One of our club members was a small unimposing individual named Mike Cummins. Mike was usually quiet and composed. His style on the track often reflected his personality. He rode in the 100cc or 125cc class, as I remember he was a “C” (or novice) rider on a very clean yellow Yamaha MX. His finishes during the year were generally predictable, a very safe, conservative riding style usually finishing somewhere in the back half of the pack, but always finishing. He was one of the first club members to hit the track that night. About half way thru his first moto it was clear that this was not going to be just any Friday night on the track for Mike or the OHS MX club.

I was in the pits making sure that my Elsinore was ready for my first moto and trying to work thru the butterflies in my stomach. A couple of the club members came running by and yelled at me. They wanted me to look at the track. I ran over to the edge of the track with most the club and to our utter amazement Mike Cummins was tearing up the track! There he was in his OHS jersey standing up going sideways thru the corners in the deep mud passing two or three riders at a time! He was in the front half of the pack. I don’t recall how long it took him but at some point Mike had the lead and was sliding away from the pack! The team was so stoked that we were yelling and screaming at the top of our lungs.

Mikes performance in that early moto lit a fuse in the entire OHS MX club. One by one the team members hit the track and most were racing at a level of competition not seen during the entire season. It made the hair stand up on the back of my neck.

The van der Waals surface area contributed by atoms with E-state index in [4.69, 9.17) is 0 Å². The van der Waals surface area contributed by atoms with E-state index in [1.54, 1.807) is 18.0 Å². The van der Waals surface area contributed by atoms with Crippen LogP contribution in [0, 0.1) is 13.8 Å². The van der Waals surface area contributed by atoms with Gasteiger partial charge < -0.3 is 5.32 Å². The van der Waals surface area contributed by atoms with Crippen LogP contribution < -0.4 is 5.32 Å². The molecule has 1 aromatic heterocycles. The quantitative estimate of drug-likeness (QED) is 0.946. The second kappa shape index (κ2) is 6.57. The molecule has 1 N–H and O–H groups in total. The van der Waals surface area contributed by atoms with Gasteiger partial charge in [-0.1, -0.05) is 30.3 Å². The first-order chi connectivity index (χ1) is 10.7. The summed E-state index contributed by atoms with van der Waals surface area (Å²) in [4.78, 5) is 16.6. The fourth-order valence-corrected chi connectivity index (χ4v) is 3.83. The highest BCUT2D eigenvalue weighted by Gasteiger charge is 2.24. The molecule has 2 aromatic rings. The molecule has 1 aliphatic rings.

By the time I made it to the starting gate for my first moto I was so pumped full of adrenalin I could taste it on the sides of my tongue. I knew the track conditions mandated caution but, I also Knew that I did not want to be the guy who stopped the winning motocross vibe that was by now coursing thru the veins of the entire OHS MX club.

My ’74 CR250M Elsinore had not let me down for the entire Friday night Scrambles season. It had a wicked power band and I had learned to ride it at speed with constant wheel spin. In fact, I found over the course of the season that if I ever did get the back end to hook up I would most likely bog down the engine and have to grab the next lower gear. I wanted to be in the highest gear possible coming out of the corners so I could use that addictive power band to my advantage down the straights.

So, that is how I rode all my races in the ’74 scrambles season in the 250 “B” class, constant wheel spin on all parts of the track except the last half of the straights. I did not know it at the time but it turns out that my squirrely constant wheel spin riding style was going to be very useful this night.

At the start of my moto I can remember putting the bike in second gear as was my usual technique, and placing the wheel just back from the gate. After the gate dropped everything is a blank. All I know is when I got to the first corner, there was no one in front of me! This was the first time in my life I had the hole shot! As I apexed that first corner I could literally feel the second and third place racers putting pressure on me from both sides. They were close, so close we were rubbing! At that moment something happened that has only happened to me a few times in my life: I became sure that I had the ability to win this race regardless of track conditions or the skill of my competitors. I was so full of confidence after watching Mike rip up the track that I knew I could do it too! I think this must be the feeling the terms “in the zone” or “on fire” are used to describe.